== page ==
You've implemented a firewall with a good security policy to protect your production or corporate network, but
do you know your security baseline? When was the last time you checked your firewall logs and updated your baseline to reflect the latest traffic volume to your servers? We continue our series from the "Profile of sophisticated hackers" article and direct our attention to protecting your firewall and setting embryonic limits in your static statements. Join me on a journey to explore and identify the security weak links in your network.
Why is it important to understand the latest traffic volume to your servers? Why allow unlimited connections in the firewall to your SMTP server, if your syslog server has never logged more than 100 simultaneous connections to the mail server? Why allow more connections in the firewall to your Outlook Web Access (OWA) server than configured OWA users? These are just two servers (out of many) that can benefit from an embryonic limit. Your PIX firewall policy should reflect the minimum connection requirements (with some room for growth) of your servers, where the value of "max_conns" and "em_limit' is NOT set to unlimited.
The firewall is your company's second level of defense against hackers on the Internet. Yet, most "out-of-the-box" firewall configurations support unlimited connections to your servers, and, for example, in the case of PIX firewall version 5.34, unlimited incomplete (embryonic) connections are supported by default. In other words, your servers are susceptible to a flood attack, unless you set an appropriate embryonic limit in your static entry for each server.
There is no "one-size-fits-all" setting when it comes to the maximum connections and/or embryonic limits in the firewall for your servers -- perhaps this explains why Cisco PIX defaults to unlimited for both settings. Administrators should extrapolate the information necessary to arrive at a conclusion from the firewall and server logs. If you haven't checked your firewall logs recently, now would be a good time to do so and begin to establish a security baseline and improve your firewall security policy.
If your PIX firewall policy accepts unlimited connections or has no embryonic limits defined for your servers, then you have found your first weak link. Below is a sample configuration file to improve the security of your firewall. Remember to make a backup of your firewall and test your security rules.
This is a partial sample file; it assumes you understand how to install an access list. Let's examine the sample firewall config:
! Sample PIX 5.34 firewall config ! See static entries below for maximum and embryonic limits nameif ethernet0 outside security0 nameif ethernet1 inside security100 enable password <PWD>encrypted passwd <PWD> encrypted hostname <HOSTNAME> fixup protocol ftp 21 fixup protocol http 80 fixup protocol h323 1720 fixup protocol rsh 514 fixup protocol smtp 25 fixup protocol sqlnet 1521 fixup protocol sip 5060 no fixup protocol rtsp 554 names ! Access list for servers defined in static list below access-list outside_in permit tcp any host <YOUR MAIL SERVER> eq smtp access-list outside_in permit tcp any host <YOUR OWA SERVER> eq 443 access-list outside_in permit tcp any host <YOUR IIS SERVER> eq 80 no pager logging on logging timestamp no logging standby no logging console no logging monitor no logging buffered logging trap informational no logging history logging facility 22 logging queue 512 logging host inside <SYSLOG> interface ethernet0 100full interface ethernet1 100full mtu outside 1500 mtu inside 1500 ip address outside <INTERFACE> <MASK> ip address inside <INTERFACE> <MASK> ip verify reverse-path interface outside ip audit info action alarm ip audit attack action alarm no failover failover timeout 0:00:00 failover poll 15 failover ip address outside 0.0.0.0 failover ip address inside 0.0.0.0 arp timeout 14400 global (outside) 1 interface nat (inside) 1 0.0.0.0 0.0.0.0 0 0 ! Maximum connection is set to 100 and embryonic to 25 for SMTP & OWA servers static (inside,outside) <Valid IP> <YOUR MAIL SERVER> netmask 255.255.255.255 100 25 static (inside,outside) <Valid IP> <YOUR OWA SERVER> netmask 255.255.255.255 100 25 static (inside,outside) <Valid IP> <YOUR IIS SERVER> netmask 255.255.255.255 1000 100 access-group outside_in in interface outside route outside 0.0.0.0 0.0.0.0 <default gateway> 1 timeout xlate 3:00:00 timeout conn 1:00:00 half-closed 0:10:00 udp 0:02:00 rpc 0:10:00 h323 0:05:00 si p 0:30:00 sip_media 0:02:00 timeout uauth 0:05:00 absolute aaa-server TACACS+ protocol tacacs+ aaa-server RADIUS protocol radius no snmp-server location no snmp-server contact snmp-server community public no snmp-server enable traps floodguard enable no sysopt route dnat isakmp identity hostname terminal width 80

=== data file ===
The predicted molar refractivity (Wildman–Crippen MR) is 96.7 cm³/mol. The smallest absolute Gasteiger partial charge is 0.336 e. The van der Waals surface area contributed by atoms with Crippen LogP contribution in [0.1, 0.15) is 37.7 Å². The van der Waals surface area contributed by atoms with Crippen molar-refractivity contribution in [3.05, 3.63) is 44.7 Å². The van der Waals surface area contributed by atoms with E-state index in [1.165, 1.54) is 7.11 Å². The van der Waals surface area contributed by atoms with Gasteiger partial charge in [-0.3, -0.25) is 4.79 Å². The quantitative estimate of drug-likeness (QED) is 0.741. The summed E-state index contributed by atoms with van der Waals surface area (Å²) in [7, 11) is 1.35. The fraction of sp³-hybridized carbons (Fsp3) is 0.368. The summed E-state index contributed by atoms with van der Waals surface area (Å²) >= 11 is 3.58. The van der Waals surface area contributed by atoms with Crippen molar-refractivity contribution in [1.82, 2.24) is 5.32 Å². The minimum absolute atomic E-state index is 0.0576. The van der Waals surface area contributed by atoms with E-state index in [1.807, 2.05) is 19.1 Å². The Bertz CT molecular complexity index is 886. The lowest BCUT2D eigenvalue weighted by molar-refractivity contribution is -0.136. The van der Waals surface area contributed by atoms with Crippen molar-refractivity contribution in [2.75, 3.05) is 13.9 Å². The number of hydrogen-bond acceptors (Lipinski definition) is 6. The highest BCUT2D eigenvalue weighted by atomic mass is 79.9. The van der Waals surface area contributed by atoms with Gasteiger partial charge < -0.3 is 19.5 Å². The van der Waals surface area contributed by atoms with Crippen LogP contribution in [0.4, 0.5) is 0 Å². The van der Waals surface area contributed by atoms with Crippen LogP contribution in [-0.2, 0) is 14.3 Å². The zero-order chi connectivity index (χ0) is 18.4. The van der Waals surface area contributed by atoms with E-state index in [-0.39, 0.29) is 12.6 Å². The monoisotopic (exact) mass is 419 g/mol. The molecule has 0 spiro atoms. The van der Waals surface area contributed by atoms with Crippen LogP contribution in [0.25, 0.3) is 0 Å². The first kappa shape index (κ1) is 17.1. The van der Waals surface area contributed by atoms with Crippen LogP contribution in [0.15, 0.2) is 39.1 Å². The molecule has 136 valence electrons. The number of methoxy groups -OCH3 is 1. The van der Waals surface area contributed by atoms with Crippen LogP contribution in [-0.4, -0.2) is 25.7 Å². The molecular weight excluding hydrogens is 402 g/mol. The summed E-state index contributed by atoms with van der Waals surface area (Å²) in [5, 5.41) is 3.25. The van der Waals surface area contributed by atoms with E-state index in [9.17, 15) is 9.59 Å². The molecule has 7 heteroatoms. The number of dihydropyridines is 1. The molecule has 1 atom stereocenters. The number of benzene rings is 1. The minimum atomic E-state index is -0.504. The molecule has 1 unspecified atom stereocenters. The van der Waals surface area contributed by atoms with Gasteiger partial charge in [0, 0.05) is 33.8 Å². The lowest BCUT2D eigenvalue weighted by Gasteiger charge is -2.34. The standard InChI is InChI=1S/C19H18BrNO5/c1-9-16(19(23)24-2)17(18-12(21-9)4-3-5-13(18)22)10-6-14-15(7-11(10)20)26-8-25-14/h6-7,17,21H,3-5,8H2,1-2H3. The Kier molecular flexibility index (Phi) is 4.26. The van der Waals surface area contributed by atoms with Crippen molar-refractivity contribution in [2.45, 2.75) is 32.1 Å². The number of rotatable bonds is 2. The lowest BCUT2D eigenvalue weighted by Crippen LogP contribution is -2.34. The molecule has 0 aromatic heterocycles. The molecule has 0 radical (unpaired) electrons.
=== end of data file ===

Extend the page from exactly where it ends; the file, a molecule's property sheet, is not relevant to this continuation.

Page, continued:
It's been my experience that some of these basic steps have often been overlooked by experienced IT professionals. If you're serious about security, you must pay attention to details and leave no room for hackers.
In our next issue, we'll continue our series with configuration tips to improve your IIS security.
Please write to me and let me know if this article has brought to light any potential weak links in your network.
About the author:
Luis Medina is the author of "The Weakest Link Series," which offers network managers an opportunity to identify ongoing network security issues. Luis also answers security questions in SearchNetworkings Ask the Expert section. Submit a security question to Luis or view his previously answered Ask the Expert questions.